In less than one week, an estimated 45,000 members of the healthcare community will descend upon Orlando, Florida for the Super Bowl of healthcare – the HIMSS annual conference. It’s a chance to learn, network and explore new innovations in healthcare with like-minded health information and technology professionals.
While we anticipate an abundance of chatter this year, we’re particularly looking forward to forthcoming conversations centered around value-based care, remote patient monitoring and social determinants of health.
For value-based care to take hold, compensation plans must change
Over the past few years, there has been a clear shift in the healthcare industry – the shift from fee-for-service care to value-based care. The idea of this change is rooted in transitioning physicians’ incentives from encouraging more encounters and procedures to focusing on preventative and proactive measures to maximize patient outcomes.
Forty-eight U.S. states and territories now have value-based programs, and the Centers for Medicaid and Medicare Services continues to boost incentives for providers to focus on quality. While this sounds good in theory, the actuality of making the change from quantity to quality has resulted in some push-back among healthcare providers. While the incentives at the organization-level are picking up, compensation plans need to change at the individual physician level for value-based care to truly take hold. To enhance this transition, value-based care will be at the forefront of discussions among many HIMSS 2020 program sessions.
Will Remote Patient Monitoring Get Off the Ground after HIMSS?
While technology continues to shape the healthcare industry, truth is, the majority of these solutions won't fully meet their potential. One such innovation, remote patient monitoring (RPM), is an example of an advancement in healthcare struggling to get off the ground. At first, hesitancy on RPM implementation focused on the limited reimbursement opportunities for healthcare providers as well as the lack of incentives for offering such services. Additionally, there was confusion on requirements for offering such services.
However, since the launch of RPM reimbursements two years ago, the Centers for Medicare and Medicaid Services (CMS) as well as the American Medical Association (AMA) have announced additional RPM CPT codes, making it easier for clinical teams to manage patients who require daily monitoring. And yet, despite the acceptance of these reimbursement codes and the eagerness of healthcare systems to adopt RPM models, innovation is still frustratingly slow.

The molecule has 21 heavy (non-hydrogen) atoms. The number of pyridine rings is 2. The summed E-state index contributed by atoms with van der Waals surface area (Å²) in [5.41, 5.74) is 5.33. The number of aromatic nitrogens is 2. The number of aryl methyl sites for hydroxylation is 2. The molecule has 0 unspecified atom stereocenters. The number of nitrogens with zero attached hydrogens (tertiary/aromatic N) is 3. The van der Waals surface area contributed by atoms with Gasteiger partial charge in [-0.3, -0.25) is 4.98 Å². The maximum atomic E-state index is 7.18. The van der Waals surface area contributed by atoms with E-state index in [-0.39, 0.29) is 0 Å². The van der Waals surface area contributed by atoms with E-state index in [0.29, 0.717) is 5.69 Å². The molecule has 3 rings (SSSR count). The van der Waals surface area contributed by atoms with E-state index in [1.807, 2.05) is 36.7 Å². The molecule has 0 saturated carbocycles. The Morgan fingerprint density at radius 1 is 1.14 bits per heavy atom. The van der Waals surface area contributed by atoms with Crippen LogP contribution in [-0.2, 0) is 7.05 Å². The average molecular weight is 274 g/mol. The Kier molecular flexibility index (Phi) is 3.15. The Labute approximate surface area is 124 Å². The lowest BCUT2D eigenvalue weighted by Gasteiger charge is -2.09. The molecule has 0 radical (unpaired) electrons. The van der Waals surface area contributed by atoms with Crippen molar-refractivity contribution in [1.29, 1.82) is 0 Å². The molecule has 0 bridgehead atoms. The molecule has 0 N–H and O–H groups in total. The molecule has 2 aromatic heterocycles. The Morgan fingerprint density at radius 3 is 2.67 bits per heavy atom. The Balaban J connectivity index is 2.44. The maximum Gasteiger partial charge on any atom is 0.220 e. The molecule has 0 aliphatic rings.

Fortunately, this early resistance to RPM is dissipating as more and more healthcare systems look for new ways to better patient experience and show transparency of cost of care in order to drive competition.
For this reason, RPM is a topic that will be discussed heavily at HIMSS this year. Even Rimidi will play a part in this conversation with our partners at SmartMeter.
Greater reliance on social determinants of health
The environment where people live, work and play has a huge impact on their overall health, which is why understanding and addressing social determinants of health (SDOH) is key to achieving better health outcomes.
According to the World Health Organization, SDOH – which is broken down into five categories: economic stability, education, social and community context, health and healthcare, and neighbored and built environment – can influence nearly 70% of your health outcomes.
At HIMSS20, we’ll notice conversations about how to put a greater reliance on SDOH in an effort to truly help patients succeed and address the population health impacts of growing cardiometabolic conditions.
Heading to HIMSS next week? Stop by Rimidi Booth #1213 to share your insights and perspectives on the three trends above, as well as to learn more about our cloud-based software platform.
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